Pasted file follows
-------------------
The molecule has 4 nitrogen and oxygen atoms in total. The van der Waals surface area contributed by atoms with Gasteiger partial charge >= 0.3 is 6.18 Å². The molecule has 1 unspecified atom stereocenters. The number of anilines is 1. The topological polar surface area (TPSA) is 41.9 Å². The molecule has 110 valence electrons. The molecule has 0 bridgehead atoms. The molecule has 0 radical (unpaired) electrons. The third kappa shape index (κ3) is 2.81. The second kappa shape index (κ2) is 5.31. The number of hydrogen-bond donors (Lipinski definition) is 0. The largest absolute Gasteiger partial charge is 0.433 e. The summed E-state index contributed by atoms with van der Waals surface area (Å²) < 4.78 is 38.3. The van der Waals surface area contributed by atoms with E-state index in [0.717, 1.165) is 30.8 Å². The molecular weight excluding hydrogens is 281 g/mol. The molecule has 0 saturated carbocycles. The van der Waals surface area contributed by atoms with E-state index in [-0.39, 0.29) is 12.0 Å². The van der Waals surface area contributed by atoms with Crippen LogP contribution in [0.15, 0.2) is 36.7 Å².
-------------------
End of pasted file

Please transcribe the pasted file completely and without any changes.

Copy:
The molecule has 4 nitrogen and oxygen atoms in total. The van der Waals surface area contributed by atoms with Gasteiger partial charge >= 0.3 is 6.18 Å². The molecule has 1 unspecified atom stereocenters. The number of anilines is 1. The topological polar surface area (TPSA) is 41.9 Å². The molecule has 110 valence electrons. The molecule has 0 bridgehead atoms. The molecule has 0 radical (unpaired) electrons. The third kappa shape index (κ3) is 2.81. The second kappa shape index (κ2) is 5.31. The number of hydrogen-bond donors (Lipinski definition) is 0. The largest absolute Gasteiger partial charge is 0.433 e. The summed E-state index contributed by atoms with van der Waals surface area (Å²) < 4.78 is 38.3. The van der Waals surface area contributed by atoms with E-state index in [0.717, 1.165) is 30.8 Å². The molecular weight excluding hydrogens is 281 g/mol. The molecule has 0 saturated carbocycles. The van der Waals surface area contributed by atoms with E-state index in [-0.39, 0.29) is 12.0 Å². The van der Waals surface area contributed by atoms with Crippen LogP contribution in [0.15, 0.2) is 36.7 Å².